Pins, Pin and Skewer Chess Tactic

Pins, pin, and Skewer are chess tactics that involve attacking a piece that is protecting another piece. A pin is when a piece is attacking a piece that is protecting a more valuable piece, such as a queen or a rook, and it cannot move without exposing the more valuable piece to attack. A skewer is when a piece is attacking a piece that is protecting another piece, and if the protecting piece moves, the other piece will be exposed to attack.

One of the most famous examples of a pin is the “Back-Rank Pin” which is a tactic that can be achieved by attacking the rook or queen that is protecting the king. This can be done by placing a rook or queen on the same rank as the king, and attacking the rook or queen that is protecting the king.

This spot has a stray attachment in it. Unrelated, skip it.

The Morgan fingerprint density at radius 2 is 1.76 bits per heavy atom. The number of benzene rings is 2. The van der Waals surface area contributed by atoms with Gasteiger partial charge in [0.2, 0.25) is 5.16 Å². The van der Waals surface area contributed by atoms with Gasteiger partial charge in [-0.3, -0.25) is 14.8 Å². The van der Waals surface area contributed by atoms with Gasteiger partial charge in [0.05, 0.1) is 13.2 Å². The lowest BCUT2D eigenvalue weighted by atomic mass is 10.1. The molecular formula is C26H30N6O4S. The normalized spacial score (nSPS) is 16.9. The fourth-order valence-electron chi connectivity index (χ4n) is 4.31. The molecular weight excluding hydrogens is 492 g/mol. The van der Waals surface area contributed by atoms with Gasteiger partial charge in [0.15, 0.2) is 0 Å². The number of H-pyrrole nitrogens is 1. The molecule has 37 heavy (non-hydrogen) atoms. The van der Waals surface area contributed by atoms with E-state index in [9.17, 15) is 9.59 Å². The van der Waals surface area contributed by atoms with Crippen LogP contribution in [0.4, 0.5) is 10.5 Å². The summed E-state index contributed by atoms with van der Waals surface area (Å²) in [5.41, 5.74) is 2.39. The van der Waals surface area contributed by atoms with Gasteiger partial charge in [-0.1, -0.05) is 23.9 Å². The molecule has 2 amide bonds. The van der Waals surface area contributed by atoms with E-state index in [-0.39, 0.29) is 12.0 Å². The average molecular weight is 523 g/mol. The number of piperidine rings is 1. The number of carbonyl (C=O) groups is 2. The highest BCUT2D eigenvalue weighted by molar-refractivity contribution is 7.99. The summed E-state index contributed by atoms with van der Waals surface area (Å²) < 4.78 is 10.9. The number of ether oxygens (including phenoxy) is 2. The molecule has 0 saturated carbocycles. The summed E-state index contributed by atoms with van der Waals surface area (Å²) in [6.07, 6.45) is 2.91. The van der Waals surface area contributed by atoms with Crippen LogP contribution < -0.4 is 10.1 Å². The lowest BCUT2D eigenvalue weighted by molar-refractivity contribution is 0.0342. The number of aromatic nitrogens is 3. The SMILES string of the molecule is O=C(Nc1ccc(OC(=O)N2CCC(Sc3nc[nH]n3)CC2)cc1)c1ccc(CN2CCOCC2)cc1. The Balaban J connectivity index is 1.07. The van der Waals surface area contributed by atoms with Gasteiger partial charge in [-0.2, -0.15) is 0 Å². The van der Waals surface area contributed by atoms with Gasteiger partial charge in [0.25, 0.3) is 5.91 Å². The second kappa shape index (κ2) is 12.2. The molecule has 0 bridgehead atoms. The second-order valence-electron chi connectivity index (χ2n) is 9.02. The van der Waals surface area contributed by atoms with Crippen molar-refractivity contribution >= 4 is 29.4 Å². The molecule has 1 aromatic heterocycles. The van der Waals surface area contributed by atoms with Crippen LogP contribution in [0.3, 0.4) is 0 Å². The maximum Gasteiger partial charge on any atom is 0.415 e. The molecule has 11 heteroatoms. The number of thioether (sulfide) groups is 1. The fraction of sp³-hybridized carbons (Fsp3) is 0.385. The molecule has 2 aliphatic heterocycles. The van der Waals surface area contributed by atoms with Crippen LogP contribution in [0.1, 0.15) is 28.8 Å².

A skewer is a tactic that can be achieved by attacking the queen or rook that is protecting a less valuable piece, such as a knight or a bishop. This can be done by placing a queen or rook on the same rank or file as the less valuable piece, and attacking the queen or rook that is protecting the less valuable piece.

To prevent pins, pin, and skewer, players should also try to create a passed pawn, or create a decisive advantage, which can force the opponent to trade pieces and end the pin or skewer.

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